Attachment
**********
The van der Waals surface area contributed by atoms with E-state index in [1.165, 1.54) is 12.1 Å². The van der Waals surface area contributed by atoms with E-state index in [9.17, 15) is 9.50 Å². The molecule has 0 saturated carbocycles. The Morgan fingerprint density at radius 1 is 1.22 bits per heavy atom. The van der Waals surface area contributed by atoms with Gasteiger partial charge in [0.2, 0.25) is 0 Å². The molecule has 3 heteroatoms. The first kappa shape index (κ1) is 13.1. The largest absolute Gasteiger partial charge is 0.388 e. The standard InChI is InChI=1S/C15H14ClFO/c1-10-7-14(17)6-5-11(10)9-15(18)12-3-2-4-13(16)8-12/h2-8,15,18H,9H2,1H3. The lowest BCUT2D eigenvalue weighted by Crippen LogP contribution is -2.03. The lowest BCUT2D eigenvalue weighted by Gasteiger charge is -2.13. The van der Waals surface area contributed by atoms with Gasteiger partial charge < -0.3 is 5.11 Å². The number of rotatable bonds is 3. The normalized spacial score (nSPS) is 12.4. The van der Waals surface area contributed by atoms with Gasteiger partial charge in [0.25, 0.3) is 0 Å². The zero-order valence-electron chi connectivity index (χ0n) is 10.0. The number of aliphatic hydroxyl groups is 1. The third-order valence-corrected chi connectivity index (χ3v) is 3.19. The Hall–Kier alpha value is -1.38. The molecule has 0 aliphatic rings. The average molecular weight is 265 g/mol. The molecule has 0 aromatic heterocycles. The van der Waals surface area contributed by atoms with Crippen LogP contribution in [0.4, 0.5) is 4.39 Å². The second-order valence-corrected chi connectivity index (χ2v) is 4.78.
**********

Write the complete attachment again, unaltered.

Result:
The van der Waals surface area contributed by atoms with E-state index in [1.165, 1.54) is 12.1 Å². The van der Waals surface area contributed by atoms with E-state index in [9.17, 15) is 9.50 Å². The molecule has 0 saturated carbocycles. The Morgan fingerprint density at radius 1 is 1.22 bits per heavy atom. The van der Waals surface area contributed by atoms with Gasteiger partial charge in [0.2, 0.25) is 0 Å². The molecule has 3 heteroatoms. The first kappa shape index (κ1) is 13.1. The largest absolute Gasteiger partial charge is 0.388 e. The standard InChI is InChI=1S/C15H14ClFO/c1-10-7-14(17)6-5-11(10)9-15(18)12-3-2-4-13(16)8-12/h2-8,15,18H,9H2,1H3. The lowest BCUT2D eigenvalue weighted by Crippen LogP contribution is -2.03. The lowest BCUT2D eigenvalue weighted by Gasteiger charge is -2.13. The van der Waals surface area contributed by atoms with Gasteiger partial charge < -0.3 is 5.11 Å². The number of rotatable bonds is 3. The normalized spacial score (nSPS) is 12.4. The van der Waals surface area contributed by atoms with Gasteiger partial charge in [0.25, 0.3) is 0 Å². The zero-order valence-electron chi connectivity index (χ0n) is 10.0. The number of aliphatic hydroxyl groups is 1. The third-order valence-corrected chi connectivity index (χ3v) is 3.19. The Hall–Kier alpha value is -1.38. The molecule has 0 aliphatic rings. The average molecular weight is 265 g/mol. The molecule has 0 aromatic heterocycles. The van der Waals surface area contributed by atoms with Crippen LogP contribution in [0.4, 0.5) is 4.39 Å². The second-order valence-corrected chi connectivity index (χ2v) is 4.78.